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“It will be like it was before 1995” – INRIX – svenska.yle.fi

“It will be like it was before 1995” – INRIX – svenska.yle.fi

Extra hassle and extra cost, but that won’t be the end. This is the situation in the ports Svenska Elle spoke to about the possibility of a no-deal Brexit.

At present, trade with Great Britain forms a small part of the shipping operations carried out at the ports of Helsinki, Hanko, Turku, and Karlupi. Despite the small quantities, it is still a matter of large amounts, as the value of the goods shipped is significant.

For Finland’s international trade, the Port of Helsinki is the main gateway for goods leaving and entering the country.

“We have one flight a week that goes directly to the UK, and in addition, there are a few container ships that pass through the UK on their way,” says Jukka Kallio, Head of Cargo Movement at the Port of Helsinki. .

“A small but important part of freight traffic.”

From the Port of Hanko, there is also one ship a week heading directly to Great Britain, says Hanko Port CEO Anders Ahlvik.

-We have 40 departures weekly, including one ship heading to Great Britain. “It’s an important part of our business, but it’s still not a big part,” he points out.

Ahlvik also does not expect any major problems for operations at Hankow Port as a result of a no-deal Brexit.

It’s certainly not the end of the trade. It will be a little more difficult than it is today.

Erik Söderholm, CEO of the Port of Turku

He expects more bureaucracy and some new red tape from the beginning of the year during the transition period, but he does not believe this will entail any insurmountable obstacles.

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– It is about collecting taxes and customs duties for trade with a country outside the European Union, and we already have such shipments here at the port. “We have ships going to Russia and to other countries outside the European Union,” Ahlvik says.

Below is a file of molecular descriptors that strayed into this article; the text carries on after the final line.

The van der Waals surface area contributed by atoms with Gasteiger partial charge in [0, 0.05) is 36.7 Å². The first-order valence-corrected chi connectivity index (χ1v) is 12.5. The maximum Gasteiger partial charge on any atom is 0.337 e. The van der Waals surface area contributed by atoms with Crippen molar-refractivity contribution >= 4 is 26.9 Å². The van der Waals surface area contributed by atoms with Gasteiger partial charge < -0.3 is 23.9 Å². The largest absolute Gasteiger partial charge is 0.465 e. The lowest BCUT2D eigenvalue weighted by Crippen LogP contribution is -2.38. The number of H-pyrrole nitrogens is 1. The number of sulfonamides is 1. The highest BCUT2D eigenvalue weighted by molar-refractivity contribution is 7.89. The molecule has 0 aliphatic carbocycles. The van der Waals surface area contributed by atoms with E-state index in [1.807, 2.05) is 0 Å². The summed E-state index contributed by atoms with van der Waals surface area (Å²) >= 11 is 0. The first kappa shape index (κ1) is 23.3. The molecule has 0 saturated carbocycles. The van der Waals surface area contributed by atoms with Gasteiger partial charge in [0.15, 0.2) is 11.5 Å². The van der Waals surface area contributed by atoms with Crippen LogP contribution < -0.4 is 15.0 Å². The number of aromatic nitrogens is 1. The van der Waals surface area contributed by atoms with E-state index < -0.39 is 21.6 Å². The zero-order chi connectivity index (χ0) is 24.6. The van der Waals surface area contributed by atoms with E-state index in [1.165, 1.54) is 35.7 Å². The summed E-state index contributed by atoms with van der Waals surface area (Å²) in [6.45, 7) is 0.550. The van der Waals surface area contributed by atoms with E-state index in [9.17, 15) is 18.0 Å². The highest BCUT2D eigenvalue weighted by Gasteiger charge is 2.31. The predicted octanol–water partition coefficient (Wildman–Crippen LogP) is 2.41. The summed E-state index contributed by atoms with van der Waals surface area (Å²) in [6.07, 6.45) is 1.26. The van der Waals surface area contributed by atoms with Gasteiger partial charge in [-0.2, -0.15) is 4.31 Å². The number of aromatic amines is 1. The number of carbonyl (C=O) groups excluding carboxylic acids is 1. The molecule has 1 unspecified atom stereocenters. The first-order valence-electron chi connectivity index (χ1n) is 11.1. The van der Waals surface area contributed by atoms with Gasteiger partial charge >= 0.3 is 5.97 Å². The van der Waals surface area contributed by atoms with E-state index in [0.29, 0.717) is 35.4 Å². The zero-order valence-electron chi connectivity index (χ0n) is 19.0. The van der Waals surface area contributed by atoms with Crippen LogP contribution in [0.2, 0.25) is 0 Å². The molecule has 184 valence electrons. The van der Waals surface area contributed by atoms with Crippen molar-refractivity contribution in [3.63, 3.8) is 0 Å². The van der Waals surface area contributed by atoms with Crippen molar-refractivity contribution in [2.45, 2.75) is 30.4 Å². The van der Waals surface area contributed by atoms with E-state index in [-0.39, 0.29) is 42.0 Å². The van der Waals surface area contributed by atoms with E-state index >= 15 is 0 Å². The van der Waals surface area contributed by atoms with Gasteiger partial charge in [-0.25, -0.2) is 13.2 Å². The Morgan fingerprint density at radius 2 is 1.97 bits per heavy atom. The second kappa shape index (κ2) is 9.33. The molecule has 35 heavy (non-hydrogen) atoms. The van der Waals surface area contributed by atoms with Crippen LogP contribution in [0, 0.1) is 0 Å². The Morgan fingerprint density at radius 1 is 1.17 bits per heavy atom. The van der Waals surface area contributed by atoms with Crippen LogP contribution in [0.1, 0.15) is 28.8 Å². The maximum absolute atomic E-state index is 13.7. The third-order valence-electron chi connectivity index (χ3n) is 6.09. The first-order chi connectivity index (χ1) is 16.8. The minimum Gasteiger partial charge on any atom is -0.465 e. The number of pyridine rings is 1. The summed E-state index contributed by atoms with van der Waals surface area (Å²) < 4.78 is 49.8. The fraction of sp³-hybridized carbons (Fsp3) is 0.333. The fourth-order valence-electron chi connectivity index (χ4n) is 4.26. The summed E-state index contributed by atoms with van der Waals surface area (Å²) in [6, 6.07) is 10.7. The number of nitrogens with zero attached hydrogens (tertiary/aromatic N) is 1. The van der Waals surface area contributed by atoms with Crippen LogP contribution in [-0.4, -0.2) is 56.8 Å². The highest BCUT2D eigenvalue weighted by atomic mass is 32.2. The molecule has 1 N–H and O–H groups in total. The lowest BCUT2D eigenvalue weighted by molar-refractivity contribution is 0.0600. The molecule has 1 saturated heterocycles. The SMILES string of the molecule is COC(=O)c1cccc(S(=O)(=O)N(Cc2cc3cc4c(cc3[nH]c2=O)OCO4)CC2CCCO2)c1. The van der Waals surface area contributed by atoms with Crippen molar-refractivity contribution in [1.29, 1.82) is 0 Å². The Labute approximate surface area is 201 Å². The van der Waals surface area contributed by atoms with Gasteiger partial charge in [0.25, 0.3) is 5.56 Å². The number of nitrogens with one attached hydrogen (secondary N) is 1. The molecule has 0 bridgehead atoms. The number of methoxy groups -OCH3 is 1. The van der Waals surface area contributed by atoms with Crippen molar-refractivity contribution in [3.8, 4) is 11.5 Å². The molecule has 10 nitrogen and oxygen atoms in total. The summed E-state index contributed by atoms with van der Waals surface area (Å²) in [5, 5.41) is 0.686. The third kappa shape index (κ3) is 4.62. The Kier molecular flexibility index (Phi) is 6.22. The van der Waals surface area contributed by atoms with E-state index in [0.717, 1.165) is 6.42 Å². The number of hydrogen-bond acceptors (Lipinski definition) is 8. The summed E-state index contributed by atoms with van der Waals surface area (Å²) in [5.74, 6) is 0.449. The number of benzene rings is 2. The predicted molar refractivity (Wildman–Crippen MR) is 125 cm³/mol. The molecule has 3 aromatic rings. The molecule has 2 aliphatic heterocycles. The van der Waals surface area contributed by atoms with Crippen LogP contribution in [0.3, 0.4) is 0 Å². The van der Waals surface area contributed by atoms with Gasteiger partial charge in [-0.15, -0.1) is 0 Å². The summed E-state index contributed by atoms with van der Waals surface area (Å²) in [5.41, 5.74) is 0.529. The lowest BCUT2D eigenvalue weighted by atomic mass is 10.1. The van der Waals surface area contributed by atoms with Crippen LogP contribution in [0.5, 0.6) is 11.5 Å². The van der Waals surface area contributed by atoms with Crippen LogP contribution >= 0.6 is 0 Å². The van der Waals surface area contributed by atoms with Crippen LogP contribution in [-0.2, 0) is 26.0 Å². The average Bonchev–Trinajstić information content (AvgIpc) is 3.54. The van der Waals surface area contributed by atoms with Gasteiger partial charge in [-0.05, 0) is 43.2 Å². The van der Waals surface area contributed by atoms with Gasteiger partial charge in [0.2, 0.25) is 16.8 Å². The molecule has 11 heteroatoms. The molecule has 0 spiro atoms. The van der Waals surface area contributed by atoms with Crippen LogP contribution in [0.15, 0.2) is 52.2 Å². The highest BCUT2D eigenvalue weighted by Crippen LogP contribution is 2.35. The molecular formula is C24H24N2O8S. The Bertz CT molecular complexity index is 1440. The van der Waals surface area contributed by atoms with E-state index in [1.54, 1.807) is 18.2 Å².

“A big step back”

They also have traffic from Turku to countries outside the Schengen Area.

– The trade is by no means over. It will be a little more difficult than it is today, says Erik Söderholm, CEO of the Port of Turku.

Söderholm has been involved for a long time and remembers the times before Finland joined the European Union. He feels a lot has become smoother since 1995 and with Brexit he sees a big step backwards.

– Today, it does not matter if you send a container to Kuopio or to London, as it is the same bill of lading that applies.

Brexit with or without a trade agreement

– But now everything that enters or leaves the country must be cleared and a tax must be paid on it. Söderholm stresses that it will only cause more problems, but it will be fixed.

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“It is difficult to prepare for Brexit”

Despite it being so close to the start of the year, no problems have been observed at Carlby Harbour. Since so much is still uncertain, it is difficult to prepare, says Joachim Laxabak, CEO of Rawanheimo, the port operator at Carleby Port.

Caption
Joachim Laxback hopes Brexit negotiations will be resolved before the new year.

Photo: Martin Wallendall/Elle

– Until the beginning of the year, it continues, but it changes once. Regardless of whether we reach an agreement or not, more administrative work will be required than when trading between EU countries takes place.

Laxapak believes that it will be a problem if the European Union and Great Britain cannot agree on a trade agreement before the end of the year.

– The situation without a trade agreement represents a big problem for the United Kingdom and for all EU countries. He added that it is in everyone’s interest to try to reach an agreement.